HC Deb 04 March 1981 vol 1000 cc272-3
15. Dr. Mawhinney

asked the Secretary of State for the Environment if he is satisfied with the level of interest shown in the shorthold provision of the Housing Act.

Mr. Heseltine

It is still too early to assess the impact of shorthold in terms of lettings.

Mr. Mawhinney

I thank my right hon. Friend for that answer. Will he estimate how many people are living in bad housing conditions because of the Labour Party's vindictive prejudice against the shorthold provisions and the private rented sector?

Mr. Heseltine

It would be difficult to give a precise figure. There is a significant number in the position that my hon. Friend has described. On the other hand, it is not as large as the number who are living in inadequate accommodation as a result of the Labour Government doing nothing to deal with the private rented sector, in which so many could otherwise have been housed.

Mr. Douglas-Mann

Does the right hon. Gentleman accept that most of the decline in the private rented sector stems from the fact that the majority of those who have been unable to escape from that sector have incomes that are inadequate to enable them to pay rents that will give a return to landlords to allow them to compete with the subsidised return of a house purchaser. Does he accept that the fact that a house purchaser is subsidised and a private rented tenant is not lies at the root of the sector's decline?

Mr. Heseltine

No. As the hon. Gentleman knows, there are rent allowances to protect those on low incomes in the private rented sector. The root cause of the decline is inflation, which has placed capital values way above the income returns from controlled rents. We have tried to introduce a more flexible system to combat, in part at least, the trend that I have described, and that is why the shorthold experiment should be welcomed, as opposed to being deliberately sabotaged by the Labour Party.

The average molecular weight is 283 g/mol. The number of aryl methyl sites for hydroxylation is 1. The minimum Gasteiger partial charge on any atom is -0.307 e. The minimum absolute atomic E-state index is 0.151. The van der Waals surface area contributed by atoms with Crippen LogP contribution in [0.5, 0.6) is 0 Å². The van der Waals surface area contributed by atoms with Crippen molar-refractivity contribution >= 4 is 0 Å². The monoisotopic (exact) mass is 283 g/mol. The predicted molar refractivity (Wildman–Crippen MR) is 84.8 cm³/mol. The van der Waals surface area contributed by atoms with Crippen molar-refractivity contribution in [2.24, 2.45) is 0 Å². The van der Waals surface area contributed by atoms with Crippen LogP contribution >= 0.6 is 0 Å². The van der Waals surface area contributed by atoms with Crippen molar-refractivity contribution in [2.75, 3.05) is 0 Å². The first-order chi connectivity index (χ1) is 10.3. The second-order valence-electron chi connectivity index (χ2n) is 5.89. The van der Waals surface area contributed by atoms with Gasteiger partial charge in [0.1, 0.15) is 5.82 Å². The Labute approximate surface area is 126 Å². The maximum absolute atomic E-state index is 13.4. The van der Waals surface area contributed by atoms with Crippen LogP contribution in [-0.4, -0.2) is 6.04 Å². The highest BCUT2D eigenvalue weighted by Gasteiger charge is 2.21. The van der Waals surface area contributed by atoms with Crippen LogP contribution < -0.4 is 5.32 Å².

Mr. Grieve

I congratulate my right hon. Friend on introducing the shorthold provisions, which, if properly respected, should go a long way to deal with the shortage of private rented accommodation. However, does he accept that two factors militate against the release of the large quantity of vacant space in private houses? The first factor is the difficulty of obtaining repossession once a tenancy has been granted. The second factor is the weight of the Rent Acts. Will he give further consideration to amending the law in both respects?

Mr. Heseltine

I am most grateful to my hon. and learned Friend. I think that he will find that the recent Housing Act has gone some way towards easing the situation and redressing the balance. The most dramatic advance that we introduced was, conspicuously, the shorthold concept. Nothing indicates more clearly the difficulty of trying to get genuine provision of more housing in the private rented sector than the deliberate sabotage on the part of the Labour Party. That indicates that it is far more interested in party dogma than in housing conditions.

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